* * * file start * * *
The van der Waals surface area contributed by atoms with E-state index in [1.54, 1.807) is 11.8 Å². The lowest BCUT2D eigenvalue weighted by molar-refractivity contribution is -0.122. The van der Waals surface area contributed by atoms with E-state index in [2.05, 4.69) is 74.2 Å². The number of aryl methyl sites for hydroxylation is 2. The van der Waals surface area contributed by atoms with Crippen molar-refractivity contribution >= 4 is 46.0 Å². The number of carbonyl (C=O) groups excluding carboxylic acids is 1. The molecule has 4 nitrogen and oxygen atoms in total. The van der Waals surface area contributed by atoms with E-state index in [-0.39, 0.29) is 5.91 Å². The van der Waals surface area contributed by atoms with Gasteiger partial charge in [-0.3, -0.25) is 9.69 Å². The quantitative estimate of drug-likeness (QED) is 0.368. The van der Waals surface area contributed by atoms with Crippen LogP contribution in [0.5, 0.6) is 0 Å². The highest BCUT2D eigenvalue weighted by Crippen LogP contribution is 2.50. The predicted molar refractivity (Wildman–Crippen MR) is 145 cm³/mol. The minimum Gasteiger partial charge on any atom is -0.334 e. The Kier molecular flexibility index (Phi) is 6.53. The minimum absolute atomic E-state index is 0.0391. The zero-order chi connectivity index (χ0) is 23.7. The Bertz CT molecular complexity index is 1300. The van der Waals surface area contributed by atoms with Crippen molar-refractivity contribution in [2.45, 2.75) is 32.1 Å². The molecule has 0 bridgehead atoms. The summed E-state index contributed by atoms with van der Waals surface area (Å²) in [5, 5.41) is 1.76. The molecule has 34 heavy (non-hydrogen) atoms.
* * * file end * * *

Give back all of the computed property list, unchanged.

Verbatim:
The van der Waals surface area contributed by atoms with E-state index in [1.54, 1.807) is 11.8 Å². The lowest BCUT2D eigenvalue weighted by molar-refractivity contribution is -0.122. The van der Waals surface area contributed by atoms with E-state index in [2.05, 4.69) is 74.2 Å². The number of aryl methyl sites for hydroxylation is 2. The van der Waals surface area contributed by atoms with Crippen molar-refractivity contribution >= 4 is 46.0 Å². The number of carbonyl (C=O) groups excluding carboxylic acids is 1. The molecule has 4 nitrogen and oxygen atoms in total. The van der Waals surface area contributed by atoms with E-state index in [-0.39, 0.29) is 5.91 Å². The van der Waals surface area contributed by atoms with Gasteiger partial charge in [-0.3, -0.25) is 9.69 Å². The quantitative estimate of drug-likeness (QED) is 0.368. The van der Waals surface area contributed by atoms with Crippen LogP contribution in [0.5, 0.6) is 0 Å². The highest BCUT2D eigenvalue weighted by Crippen LogP contribution is 2.50. The predicted molar refractivity (Wildman–Crippen MR) is 145 cm³/mol. The minimum Gasteiger partial charge on any atom is -0.334 e. The Kier molecular flexibility index (Phi) is 6.53. The minimum absolute atomic E-state index is 0.0391. The zero-order chi connectivity index (χ0) is 23.7. The Bertz CT molecular complexity index is 1300. The van der Waals surface area contributed by atoms with Crippen molar-refractivity contribution in [2.45, 2.75) is 32.1 Å². The molecule has 0 bridgehead atoms. The summed E-state index contributed by atoms with van der Waals surface area (Å²) in [5, 5.41) is 1.76. The molecule has 34 heavy (non-hydrogen) atoms.